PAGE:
American Airlines reports record quarterly profit.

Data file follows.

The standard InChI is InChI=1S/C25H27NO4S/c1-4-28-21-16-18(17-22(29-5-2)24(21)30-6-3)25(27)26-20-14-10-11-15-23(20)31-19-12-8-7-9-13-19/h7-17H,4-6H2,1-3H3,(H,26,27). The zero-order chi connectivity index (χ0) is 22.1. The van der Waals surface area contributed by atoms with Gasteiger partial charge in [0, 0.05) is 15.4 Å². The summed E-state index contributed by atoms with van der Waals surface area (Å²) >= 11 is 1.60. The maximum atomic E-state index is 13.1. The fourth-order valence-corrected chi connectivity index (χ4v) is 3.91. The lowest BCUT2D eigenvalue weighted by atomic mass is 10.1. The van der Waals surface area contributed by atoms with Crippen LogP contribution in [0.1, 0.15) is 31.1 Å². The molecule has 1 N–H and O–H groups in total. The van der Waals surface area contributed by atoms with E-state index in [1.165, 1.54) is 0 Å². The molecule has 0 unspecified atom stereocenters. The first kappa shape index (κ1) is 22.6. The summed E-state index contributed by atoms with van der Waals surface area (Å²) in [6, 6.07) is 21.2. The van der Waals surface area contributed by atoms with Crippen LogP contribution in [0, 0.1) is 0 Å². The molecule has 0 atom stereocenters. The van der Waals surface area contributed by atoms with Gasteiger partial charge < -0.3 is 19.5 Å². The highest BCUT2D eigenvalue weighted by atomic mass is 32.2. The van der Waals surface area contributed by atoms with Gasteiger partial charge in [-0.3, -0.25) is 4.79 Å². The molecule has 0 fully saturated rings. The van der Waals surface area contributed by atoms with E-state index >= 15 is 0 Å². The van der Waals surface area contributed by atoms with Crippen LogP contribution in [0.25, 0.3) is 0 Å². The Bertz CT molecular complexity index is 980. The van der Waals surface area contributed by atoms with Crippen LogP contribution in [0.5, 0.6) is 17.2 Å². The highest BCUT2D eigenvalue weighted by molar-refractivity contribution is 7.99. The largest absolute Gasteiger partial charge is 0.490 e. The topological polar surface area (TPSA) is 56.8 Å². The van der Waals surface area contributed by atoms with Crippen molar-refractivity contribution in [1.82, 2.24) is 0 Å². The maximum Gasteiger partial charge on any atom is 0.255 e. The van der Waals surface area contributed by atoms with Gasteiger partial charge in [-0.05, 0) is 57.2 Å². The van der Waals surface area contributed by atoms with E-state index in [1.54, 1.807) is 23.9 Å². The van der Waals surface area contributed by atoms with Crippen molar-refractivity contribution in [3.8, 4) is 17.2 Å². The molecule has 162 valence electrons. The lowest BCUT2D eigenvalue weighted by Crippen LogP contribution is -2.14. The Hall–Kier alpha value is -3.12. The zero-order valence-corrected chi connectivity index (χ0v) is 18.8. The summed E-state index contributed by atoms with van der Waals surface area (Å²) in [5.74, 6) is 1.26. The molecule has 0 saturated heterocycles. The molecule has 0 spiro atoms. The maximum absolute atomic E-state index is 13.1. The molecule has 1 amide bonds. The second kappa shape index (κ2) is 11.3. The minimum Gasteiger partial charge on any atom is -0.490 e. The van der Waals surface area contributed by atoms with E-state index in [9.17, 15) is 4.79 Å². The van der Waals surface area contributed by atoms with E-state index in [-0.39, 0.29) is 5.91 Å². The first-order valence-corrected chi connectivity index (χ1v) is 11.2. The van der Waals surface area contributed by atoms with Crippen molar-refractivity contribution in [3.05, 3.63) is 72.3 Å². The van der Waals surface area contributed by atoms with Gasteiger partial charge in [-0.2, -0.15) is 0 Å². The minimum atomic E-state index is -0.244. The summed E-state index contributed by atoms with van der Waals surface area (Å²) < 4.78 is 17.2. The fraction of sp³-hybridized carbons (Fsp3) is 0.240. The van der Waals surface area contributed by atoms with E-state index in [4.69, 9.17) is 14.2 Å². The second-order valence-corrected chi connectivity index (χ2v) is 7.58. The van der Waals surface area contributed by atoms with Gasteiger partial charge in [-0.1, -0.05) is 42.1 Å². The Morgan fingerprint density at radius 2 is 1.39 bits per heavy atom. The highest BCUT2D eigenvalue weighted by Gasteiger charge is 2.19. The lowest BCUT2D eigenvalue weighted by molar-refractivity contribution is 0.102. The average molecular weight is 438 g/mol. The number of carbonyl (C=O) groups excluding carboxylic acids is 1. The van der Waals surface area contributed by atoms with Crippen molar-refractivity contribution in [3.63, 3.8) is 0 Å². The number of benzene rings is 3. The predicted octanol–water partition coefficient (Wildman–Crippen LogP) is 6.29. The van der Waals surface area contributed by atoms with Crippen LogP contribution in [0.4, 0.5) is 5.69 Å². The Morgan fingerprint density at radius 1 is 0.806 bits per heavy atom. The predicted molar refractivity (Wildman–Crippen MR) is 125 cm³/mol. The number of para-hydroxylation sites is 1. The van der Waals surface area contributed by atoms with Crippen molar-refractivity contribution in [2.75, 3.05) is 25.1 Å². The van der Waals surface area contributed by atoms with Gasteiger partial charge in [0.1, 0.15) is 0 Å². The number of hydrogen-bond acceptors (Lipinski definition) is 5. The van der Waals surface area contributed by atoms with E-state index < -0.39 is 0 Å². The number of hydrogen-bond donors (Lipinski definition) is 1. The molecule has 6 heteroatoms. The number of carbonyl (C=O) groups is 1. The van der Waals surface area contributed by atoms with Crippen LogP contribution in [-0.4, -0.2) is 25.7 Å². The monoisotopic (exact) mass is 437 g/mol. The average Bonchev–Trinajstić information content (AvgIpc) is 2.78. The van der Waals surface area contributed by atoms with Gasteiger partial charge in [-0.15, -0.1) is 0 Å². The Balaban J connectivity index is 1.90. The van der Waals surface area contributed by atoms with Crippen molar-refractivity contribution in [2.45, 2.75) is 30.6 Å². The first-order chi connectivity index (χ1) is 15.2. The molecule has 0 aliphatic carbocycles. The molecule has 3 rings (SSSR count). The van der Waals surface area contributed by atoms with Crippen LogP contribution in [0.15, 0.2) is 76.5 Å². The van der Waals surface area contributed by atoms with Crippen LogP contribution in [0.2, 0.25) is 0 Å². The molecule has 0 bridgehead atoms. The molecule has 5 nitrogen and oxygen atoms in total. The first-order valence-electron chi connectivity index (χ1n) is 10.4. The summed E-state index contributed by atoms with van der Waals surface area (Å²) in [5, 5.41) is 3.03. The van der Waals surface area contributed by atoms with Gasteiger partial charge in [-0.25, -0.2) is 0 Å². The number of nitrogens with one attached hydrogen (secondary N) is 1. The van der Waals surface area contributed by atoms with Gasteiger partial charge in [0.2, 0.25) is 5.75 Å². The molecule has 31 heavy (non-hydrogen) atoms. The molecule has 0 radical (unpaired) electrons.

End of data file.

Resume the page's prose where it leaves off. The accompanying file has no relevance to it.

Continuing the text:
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New York (AirGuideBusiness - Business & Industry Features) - Mon, Nov 2, 2015 American Airlines reported a record quarterly profit on October 23, with adjusted EPS up 67% year over year to $2.77. Yet after the stock rose in early trading that day, it gave up all of its gains during the subsequent earnings call. During the earnings call, American's management team, for the second straight quarter, gave a very frank assessment of the competitive environment. This was the primary cause of investors' dismay. The big picture takeaway was that the carrier will continue to compete aggressively against discounters like Spirit Airlines. Let's take a look at five specific points that American Airlines executives emphasized to see what this means in practice. Air travel is a commodity to many And we have many customers who are willing to fly [ultra-low cost carriers]. ... So 87% of our unique customers fly us one time per year or less, and they represent over 50% of our revenue. -- American Airlines President Scott Kirby One of the most important points made during the earnings call was that American Airlines has to treat its "Main Cabin" section as a commodity product. While the company makes a lot of money from loyal, high-fare customers, most of the people in the back of the plane are just looking for the cheapest fare. Indeed, more than half of American's revenue comes from customers who fly the airline no more than once a year. American Airlines executives feel that if they don't match cheap fares from Spirit Airlines -- or anybody else, for that matter -- they won't capture these customers. This is too big a percentage of American's revenue for the company to walk away from this business. Spirit is small, but disruptive If you measure our overlap as our domestic ASMs that have nonstop competition from someone, 28% of our domestic ASMs have nonstop competition with Spirit. That is much larger than our domestic overlap with Delta (NYSE:DAL) and United. -- Scott Kirby Some analysts suggested that American Airlines could simply ignore Spirit, which has a little more than $2 billion in annual revenue, compared to more than $40 billion for American. However, Spirit's small revenue base is deceptive. Unlike most airlines, Spirit operates one flight per day on most of its routes. So while it has far fewer flights than American Airlines, those flights are spread across many routes. And with one daily flight on a route, it can impact demand and pricing...

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